The workings under consideration could not have been properly inspected by morning fireman, or, if they had, the gas must have been found by him. It could not have accumulated in time that had elapsed between the hour of inspection and that of the explosion. It was on the day following the election for South West Lancashire, on which works were suspended and a great deal of drinking going on in the neighbourhood, in which the foreman, John Highton, generally a sober man, joined. He returned home at eleven at night, quarrelled with his wife, and what he did after that hour is still only imperfectly known but at the proper hour the following morning, he was seen by underlooker and Dan then reported to him that all the places were safe.

 A fair and reasonable quantity of air appeared to have been going through workings generally, but this particular district could not have had any surplus quantity. When workings were suspended a less quantity was capable of diluting gas but as they were finally stopped, I have no means of testing it under other circumstances.

 All care that could be taken by manager, in the sense of safety lamps, employment of the underground officers, and the provision of materials, had been judiciously exercised, but the mode of opening out the workings was too bold a character to admit of my discovering that ordinary skill had been sagaciously applied in that department of the engineering works. Still, it was only a copy of proceedings of some neighbouring mines, which has recently come into existence, but which cannot be too soon abandoned. These workings, which were only being opened out, have a range of strait work extending over 22 miles. Many of the deceased persons were found on the wagon road, and in openings on the south side below. Only a few were burned, the rest were suffocated in the afterdamp.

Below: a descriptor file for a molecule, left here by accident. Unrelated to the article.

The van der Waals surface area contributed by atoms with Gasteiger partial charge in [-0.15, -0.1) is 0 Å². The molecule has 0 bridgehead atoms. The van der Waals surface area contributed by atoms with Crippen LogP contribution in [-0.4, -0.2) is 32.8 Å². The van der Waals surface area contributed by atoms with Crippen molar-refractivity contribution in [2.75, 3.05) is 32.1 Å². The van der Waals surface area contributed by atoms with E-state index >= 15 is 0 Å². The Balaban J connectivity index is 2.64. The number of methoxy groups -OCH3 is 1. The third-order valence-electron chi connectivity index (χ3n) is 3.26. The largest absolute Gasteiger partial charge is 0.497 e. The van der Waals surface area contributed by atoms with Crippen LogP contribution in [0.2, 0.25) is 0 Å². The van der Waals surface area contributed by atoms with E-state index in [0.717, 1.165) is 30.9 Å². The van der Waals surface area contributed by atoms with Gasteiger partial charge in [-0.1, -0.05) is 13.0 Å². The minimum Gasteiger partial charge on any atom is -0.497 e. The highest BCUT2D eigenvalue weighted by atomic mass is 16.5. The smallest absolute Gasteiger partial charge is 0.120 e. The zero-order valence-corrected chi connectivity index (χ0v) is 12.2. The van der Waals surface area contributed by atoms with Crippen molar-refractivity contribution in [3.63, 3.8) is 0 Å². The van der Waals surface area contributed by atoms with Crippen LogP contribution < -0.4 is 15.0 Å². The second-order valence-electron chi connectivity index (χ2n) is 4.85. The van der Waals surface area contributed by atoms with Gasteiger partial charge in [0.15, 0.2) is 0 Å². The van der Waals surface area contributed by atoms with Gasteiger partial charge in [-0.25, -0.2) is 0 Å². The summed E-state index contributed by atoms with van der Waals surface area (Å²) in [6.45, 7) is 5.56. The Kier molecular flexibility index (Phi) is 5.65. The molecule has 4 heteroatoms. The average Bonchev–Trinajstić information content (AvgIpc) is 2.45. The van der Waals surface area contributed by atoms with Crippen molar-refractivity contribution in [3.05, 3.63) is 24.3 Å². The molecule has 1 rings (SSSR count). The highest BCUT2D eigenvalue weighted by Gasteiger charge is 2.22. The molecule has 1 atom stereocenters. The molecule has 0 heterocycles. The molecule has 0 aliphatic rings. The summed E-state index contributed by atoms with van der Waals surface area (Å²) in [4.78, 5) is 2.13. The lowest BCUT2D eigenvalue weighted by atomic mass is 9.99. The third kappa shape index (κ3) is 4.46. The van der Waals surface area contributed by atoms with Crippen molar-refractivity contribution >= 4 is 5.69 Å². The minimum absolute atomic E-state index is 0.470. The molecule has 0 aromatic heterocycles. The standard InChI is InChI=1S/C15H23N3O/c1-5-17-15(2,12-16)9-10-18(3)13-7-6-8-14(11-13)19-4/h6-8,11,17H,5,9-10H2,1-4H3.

The colliery had a good reputation amongst workpeople for being well ventilated and for the honest liberality of the firm so that the greatest sympathy was shown to them.

 This is another painful instance of the uncertainty of depending too much on the ventilating by brattice cloth, instead of driving double roads, particularly in opening out mines and of omitting to have places that have been stopped or suspended carefully examined each day.

 Much was written and talked about the barometer and manner in which atmospheric changes affect the ventilation of mines and promote the escape of gas. In admitting the accuracy of such statements, I may here observe how ridiculous it seems to attribute the origin of explosions in mines to such causes when there is sufficient evidence exhibited plainly to prove the most gross neglect. The barometer was rising and had been for two days when this casualty happened.


The Mines Inspectors Report 1868. Mr. Higson.

Information supplied by Ian Winstanley and the Coal Mining History Resource Centre.